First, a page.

Boerner, Jana; Godenschwege, Tanja A (2011) Whole mount preparation of the adult Drosophila ventral nerve cord for giant fiber dye injection. J Vis Exp :
Kim, Chul; Srivastava, Sapeckshita; Rice, Marian et al. (2011) Expression of human amyloid precursor protein in the skeletal muscles of Drosophila results in age- and activity-dependent muscle weakness. BMC Physiol 11:7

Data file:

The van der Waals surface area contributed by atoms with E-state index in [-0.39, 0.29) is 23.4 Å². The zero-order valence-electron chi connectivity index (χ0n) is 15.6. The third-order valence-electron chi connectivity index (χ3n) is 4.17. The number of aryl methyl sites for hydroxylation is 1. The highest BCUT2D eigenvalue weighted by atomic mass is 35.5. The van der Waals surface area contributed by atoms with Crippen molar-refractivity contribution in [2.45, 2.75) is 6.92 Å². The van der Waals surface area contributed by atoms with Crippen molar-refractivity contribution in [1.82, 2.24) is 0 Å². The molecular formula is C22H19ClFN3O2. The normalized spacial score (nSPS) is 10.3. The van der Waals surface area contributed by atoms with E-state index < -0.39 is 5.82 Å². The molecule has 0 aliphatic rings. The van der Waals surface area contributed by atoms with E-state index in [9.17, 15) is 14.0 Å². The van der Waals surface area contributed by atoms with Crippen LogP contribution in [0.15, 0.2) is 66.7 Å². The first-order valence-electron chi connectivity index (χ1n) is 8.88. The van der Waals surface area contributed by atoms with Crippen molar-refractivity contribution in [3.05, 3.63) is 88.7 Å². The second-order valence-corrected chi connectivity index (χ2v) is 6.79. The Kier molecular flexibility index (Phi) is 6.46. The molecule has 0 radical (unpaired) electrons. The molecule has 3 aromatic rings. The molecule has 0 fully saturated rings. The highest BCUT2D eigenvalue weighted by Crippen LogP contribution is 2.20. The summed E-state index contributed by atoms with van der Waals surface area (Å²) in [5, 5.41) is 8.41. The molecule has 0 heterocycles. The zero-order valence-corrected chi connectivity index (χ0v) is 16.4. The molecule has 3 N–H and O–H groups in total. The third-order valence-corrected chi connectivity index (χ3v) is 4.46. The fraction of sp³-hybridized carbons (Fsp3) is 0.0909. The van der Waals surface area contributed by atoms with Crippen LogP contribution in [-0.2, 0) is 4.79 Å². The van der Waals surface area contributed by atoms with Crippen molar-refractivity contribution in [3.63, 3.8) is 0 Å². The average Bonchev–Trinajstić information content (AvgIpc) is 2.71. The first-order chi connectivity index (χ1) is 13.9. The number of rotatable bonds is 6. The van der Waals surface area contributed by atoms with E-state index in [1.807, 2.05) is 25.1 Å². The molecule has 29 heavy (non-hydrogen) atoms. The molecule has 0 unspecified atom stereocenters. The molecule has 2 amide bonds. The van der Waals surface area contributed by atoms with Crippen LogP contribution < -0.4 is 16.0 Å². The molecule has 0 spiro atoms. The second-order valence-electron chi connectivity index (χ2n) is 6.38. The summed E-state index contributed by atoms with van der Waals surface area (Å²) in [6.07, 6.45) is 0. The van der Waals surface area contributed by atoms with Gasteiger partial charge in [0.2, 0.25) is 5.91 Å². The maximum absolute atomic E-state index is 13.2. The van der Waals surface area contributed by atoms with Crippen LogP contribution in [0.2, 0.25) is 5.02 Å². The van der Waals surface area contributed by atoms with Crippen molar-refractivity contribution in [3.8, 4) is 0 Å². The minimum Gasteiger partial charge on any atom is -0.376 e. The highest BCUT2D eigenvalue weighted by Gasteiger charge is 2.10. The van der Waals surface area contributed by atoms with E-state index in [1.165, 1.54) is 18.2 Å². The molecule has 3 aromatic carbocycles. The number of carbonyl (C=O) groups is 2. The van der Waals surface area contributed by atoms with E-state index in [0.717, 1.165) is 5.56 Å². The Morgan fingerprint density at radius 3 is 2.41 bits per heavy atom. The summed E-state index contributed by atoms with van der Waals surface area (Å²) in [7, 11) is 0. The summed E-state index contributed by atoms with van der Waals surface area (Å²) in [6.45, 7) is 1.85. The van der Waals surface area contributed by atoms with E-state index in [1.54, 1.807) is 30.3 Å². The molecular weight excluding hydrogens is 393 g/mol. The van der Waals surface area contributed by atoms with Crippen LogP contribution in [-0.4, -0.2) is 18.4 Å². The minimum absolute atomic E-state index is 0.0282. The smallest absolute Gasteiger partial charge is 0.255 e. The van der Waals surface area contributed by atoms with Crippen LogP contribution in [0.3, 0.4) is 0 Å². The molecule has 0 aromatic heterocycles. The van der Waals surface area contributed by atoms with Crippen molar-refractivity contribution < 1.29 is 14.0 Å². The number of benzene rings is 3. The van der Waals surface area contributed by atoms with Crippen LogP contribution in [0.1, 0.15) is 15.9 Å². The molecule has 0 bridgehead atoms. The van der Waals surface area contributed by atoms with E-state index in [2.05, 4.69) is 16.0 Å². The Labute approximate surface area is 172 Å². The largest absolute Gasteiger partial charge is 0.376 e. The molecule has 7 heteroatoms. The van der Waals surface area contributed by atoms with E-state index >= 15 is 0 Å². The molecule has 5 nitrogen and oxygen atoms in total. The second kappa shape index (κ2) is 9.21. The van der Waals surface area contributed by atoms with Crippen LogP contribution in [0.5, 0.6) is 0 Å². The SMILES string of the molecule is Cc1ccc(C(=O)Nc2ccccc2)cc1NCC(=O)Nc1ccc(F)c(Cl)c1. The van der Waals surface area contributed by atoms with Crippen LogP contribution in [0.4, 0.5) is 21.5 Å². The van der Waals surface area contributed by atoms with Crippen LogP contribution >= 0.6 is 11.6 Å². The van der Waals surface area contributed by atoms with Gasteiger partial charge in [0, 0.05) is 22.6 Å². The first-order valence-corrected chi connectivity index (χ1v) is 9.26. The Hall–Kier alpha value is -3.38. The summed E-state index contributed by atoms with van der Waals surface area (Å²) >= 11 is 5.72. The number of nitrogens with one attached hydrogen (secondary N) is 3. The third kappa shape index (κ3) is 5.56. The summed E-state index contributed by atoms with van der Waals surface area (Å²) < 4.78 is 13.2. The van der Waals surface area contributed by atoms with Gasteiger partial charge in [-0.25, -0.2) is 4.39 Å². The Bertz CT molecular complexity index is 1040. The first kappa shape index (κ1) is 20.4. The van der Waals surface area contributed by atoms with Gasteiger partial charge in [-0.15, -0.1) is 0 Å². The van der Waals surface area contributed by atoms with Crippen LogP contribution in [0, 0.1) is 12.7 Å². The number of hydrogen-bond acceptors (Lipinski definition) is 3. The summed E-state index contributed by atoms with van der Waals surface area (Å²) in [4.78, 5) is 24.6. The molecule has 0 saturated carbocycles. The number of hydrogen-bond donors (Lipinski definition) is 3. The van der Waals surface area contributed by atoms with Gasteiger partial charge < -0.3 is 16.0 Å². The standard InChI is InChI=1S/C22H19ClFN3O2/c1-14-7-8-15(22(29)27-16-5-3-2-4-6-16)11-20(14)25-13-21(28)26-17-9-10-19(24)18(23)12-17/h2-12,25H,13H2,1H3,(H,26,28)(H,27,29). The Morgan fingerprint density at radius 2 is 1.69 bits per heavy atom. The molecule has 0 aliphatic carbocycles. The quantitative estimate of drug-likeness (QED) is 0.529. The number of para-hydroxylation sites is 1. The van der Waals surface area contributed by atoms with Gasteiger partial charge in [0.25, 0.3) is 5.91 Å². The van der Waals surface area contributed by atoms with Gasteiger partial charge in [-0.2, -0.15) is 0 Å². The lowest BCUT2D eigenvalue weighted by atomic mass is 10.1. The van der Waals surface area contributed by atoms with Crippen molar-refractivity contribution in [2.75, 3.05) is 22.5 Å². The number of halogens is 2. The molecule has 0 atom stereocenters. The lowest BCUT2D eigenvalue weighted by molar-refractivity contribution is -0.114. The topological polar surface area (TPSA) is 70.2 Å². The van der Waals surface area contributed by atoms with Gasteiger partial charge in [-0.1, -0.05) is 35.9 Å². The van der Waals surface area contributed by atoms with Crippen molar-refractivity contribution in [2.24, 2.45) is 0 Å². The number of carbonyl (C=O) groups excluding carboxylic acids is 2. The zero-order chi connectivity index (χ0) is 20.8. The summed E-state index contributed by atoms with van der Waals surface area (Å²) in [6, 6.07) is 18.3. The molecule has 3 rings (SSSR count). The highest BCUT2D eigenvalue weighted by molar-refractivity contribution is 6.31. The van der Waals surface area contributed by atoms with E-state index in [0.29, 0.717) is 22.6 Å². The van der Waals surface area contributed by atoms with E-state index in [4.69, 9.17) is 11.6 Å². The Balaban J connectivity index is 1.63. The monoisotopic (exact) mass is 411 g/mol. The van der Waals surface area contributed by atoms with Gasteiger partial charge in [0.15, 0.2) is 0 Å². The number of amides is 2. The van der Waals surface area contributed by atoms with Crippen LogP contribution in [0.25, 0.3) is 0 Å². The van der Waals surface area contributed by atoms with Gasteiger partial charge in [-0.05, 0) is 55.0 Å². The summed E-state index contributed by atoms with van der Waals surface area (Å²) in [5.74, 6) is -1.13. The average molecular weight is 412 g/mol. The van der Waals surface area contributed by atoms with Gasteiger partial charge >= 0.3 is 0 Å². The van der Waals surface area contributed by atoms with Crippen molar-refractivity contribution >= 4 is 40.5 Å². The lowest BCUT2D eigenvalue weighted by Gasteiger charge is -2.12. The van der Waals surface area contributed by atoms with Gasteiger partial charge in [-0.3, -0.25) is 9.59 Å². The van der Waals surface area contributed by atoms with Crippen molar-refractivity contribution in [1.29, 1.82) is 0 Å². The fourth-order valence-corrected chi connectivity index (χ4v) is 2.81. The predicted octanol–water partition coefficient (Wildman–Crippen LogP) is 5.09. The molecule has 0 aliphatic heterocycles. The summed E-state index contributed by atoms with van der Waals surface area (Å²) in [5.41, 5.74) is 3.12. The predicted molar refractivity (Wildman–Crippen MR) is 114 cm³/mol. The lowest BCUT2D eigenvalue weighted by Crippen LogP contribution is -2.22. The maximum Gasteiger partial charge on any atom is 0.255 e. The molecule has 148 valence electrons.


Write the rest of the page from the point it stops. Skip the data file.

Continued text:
Boerner, Jana; Godenschwege, Tanja Angela (2010) Application for the Drosophila ventral nerve cord standard in neuronal circuit reconstruction and in-depth analysis of mutant morphology. J Neurogenet 24:158-67
Allen, Marcus J; Godenschwege, Tanja A (2010) Electrophysiological recordings from the Drosophila giant fiber system (GFS). Cold Spring Harb Protoc 2010:pdb.prot5453